In July 2022, Biden went to Jerusalem to sit beside Israeli Prime Minister Yair Lapid to host a virtual meeting with India’s Prime Minister Narendra Modi and the UAE’s President Sheikh Mohammed bin Zayed Al Nahyan. At this meeting, the four men announced the creation of “i2u2,” or a platform of commercial projects to be jointly developed by India, Israel, the United Arab Emirates, and the United States. This platform brought India directly into the plans for the normalization of relations between Israel and the Arab states.

The next year, at the sidelines of the G20 meeting in Delhi, several heads of government announced the creation of the India-Middle East-Europe Economic Corridor (IMEC). This corridor had the stated intention of contesting the Chinese-led Belt and Road Initiative as well as being an instrument to bring Saudi Arabia into the drive of normalization with Israel. The IMEC was to start in Gujarat and end in Greece, with a route that would take it through Saudi Arabia and Israel. Since both Saudi Arabia and Israel would be part of this corridor, it would mean the de facto recognition of Israel by Saudi Arabia. Israeli diplomatic officials began to travel to Saudi Arabia, suggesting that normalization was on the cards (with Saudi Crown Prince Mohammed Bin Salman telling Fox News in September 2023 that normalization was getting “closer”).

The war on Gaza stalled the entire process. Mohammed Bin Salman held a phone call with Biden in late October, during which he said that the U.S. must call for a ceasefire, which was unlikely. As part of the call, Saudi officials said that the Crown Prince had noted the possibility of restarting the normalization dialogue after the war. But there was little enthusiasm in their voices. A few days after this call, Biden said, “I’m convinced one of the reasons Hamas attacked when they did, and I have no proof of this, just my instinct tells me, is because of the progress we were making towards regional integration for Israel.” The next day, the White House said that Biden had been misunderstood.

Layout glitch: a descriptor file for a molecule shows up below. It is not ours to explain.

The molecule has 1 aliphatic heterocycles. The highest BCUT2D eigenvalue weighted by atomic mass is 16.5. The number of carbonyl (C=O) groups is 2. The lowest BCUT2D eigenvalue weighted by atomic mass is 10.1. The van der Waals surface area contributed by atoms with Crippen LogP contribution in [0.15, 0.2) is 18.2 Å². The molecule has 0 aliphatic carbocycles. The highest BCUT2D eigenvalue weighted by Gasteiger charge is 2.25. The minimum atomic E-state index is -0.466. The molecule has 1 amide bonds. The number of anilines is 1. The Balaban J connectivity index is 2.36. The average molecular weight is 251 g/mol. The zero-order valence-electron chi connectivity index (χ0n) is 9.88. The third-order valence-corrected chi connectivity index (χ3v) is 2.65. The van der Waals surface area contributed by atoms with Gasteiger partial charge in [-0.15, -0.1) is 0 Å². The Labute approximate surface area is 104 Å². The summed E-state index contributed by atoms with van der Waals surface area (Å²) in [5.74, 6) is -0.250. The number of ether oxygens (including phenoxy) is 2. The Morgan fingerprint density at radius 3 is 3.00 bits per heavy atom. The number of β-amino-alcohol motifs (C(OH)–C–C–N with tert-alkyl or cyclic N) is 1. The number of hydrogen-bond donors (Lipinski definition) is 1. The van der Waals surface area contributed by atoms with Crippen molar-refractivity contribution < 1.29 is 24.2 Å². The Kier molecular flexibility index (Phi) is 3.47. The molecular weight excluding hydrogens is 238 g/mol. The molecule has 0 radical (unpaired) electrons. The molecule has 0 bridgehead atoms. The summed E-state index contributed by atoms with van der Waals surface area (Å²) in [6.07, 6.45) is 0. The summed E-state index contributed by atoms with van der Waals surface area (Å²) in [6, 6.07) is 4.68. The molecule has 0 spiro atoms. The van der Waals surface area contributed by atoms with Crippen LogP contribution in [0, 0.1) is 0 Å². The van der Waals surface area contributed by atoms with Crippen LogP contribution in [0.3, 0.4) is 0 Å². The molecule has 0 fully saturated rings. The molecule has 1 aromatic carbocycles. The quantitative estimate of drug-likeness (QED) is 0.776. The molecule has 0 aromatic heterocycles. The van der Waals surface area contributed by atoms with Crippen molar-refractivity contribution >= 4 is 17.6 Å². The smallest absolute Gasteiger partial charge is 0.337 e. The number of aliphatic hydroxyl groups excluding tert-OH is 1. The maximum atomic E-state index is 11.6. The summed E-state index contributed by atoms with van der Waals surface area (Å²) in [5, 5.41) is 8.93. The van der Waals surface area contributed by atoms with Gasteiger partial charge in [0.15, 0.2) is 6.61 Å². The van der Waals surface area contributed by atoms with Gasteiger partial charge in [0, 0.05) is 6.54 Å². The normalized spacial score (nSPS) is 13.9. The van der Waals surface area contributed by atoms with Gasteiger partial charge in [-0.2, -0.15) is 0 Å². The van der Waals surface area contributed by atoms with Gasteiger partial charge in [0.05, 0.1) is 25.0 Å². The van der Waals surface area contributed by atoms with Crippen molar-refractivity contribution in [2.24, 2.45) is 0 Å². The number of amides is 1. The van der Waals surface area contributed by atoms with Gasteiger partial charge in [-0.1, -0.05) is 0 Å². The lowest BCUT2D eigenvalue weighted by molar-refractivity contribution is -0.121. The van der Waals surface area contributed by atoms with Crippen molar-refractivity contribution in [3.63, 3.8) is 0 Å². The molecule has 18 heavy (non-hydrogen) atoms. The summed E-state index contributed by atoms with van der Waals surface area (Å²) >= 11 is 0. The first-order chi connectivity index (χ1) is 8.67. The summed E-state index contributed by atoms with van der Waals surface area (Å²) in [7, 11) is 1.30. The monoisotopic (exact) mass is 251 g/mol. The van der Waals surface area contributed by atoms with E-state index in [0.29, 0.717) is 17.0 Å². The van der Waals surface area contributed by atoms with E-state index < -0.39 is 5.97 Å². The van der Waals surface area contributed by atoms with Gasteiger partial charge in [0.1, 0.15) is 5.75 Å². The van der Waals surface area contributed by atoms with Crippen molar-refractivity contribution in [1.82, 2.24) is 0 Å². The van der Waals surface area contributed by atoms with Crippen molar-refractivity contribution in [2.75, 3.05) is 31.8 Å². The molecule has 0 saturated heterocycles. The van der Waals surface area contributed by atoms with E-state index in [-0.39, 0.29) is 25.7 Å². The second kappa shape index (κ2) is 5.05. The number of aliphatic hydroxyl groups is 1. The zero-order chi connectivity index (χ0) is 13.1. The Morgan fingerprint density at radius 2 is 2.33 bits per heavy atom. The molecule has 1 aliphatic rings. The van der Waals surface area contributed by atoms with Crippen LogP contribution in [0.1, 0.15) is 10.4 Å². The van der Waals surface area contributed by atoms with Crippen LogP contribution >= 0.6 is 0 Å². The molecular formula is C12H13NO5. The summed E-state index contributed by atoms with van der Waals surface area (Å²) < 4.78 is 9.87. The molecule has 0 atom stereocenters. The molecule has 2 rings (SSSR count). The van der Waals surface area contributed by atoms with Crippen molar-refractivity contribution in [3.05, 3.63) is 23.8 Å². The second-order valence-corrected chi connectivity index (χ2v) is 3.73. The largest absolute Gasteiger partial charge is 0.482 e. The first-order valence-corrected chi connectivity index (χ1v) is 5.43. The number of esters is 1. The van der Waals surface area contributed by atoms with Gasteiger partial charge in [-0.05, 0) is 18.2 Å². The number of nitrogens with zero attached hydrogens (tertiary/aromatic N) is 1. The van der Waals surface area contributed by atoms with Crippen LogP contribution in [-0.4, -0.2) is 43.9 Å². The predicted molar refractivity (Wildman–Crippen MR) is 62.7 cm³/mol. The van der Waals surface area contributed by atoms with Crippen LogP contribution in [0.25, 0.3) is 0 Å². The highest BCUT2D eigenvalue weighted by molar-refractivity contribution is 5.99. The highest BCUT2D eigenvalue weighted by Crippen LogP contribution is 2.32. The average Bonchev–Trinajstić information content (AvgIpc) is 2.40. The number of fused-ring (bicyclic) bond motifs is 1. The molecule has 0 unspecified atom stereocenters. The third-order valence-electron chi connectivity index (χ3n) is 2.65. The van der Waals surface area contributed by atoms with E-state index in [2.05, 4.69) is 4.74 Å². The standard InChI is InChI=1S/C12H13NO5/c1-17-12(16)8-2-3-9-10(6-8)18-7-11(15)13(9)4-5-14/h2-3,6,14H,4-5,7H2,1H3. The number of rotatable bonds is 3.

Ansar Allah and Hezbollah

Days after Israel began to mercilessly pummel Gaza, two new battlefronts opened. In southern Lebanon, Hezbollah fighters began to fire rockets into Israel, occasioning the evacuation of 80,000 Israelis. Israel struck back, including through the use of illegal white phosphorus. In early November, Hezbollah’s leader Hassan Nasrallah told his followers that their fighters had new weapons with which to threaten not only Israel but also its enablers, the United States. U.S. warships sitting in the eastern Mediterranean, Nasrallah said, “do not scare us, and will not scare us.” His fighters, he said, “have prepared for the fleets with which you threaten us.” The presence of Russian-made Yakhont missiles certainly gives Hezbollah the credibility to say that it can strike a U.S. warship that sits less than 300 kilometers from the Levantine coastline.

In the speech, Nasrallah congratulated Ansar Allah—also called the Houthis—for the missiles they fired toward Israel and toward ships trying to get to the Suez Canal. Those attacks by Ansar Allah have now stayed the hand of many shipping companies, who simply do not want to get into this conflict (Hong Kong’s OOCL, for instance, has decided that its ships will avoid the region and will not supply Israel). In retaliation, the U.S. has announced a maritime coalition to patrol the Red Sea. Ansar Allah responded that it would turn the waters into a “graveyard” because this coalition was not about maritime freedom but about allowing for the “immoral” resupplying of Israel.

The actions of Hezbollah and Ansar Allah have sent a message to the Arab capitals that at least some political forces are willing to offer material solidarity with the Palestinians. This will inspire the Arab populations to put more pressure on their governments. Normalization with Israel seems to be off the table. But, if this pressure mounts, countries like Egypt and Jordan might be forced to reconsider their peace treaties.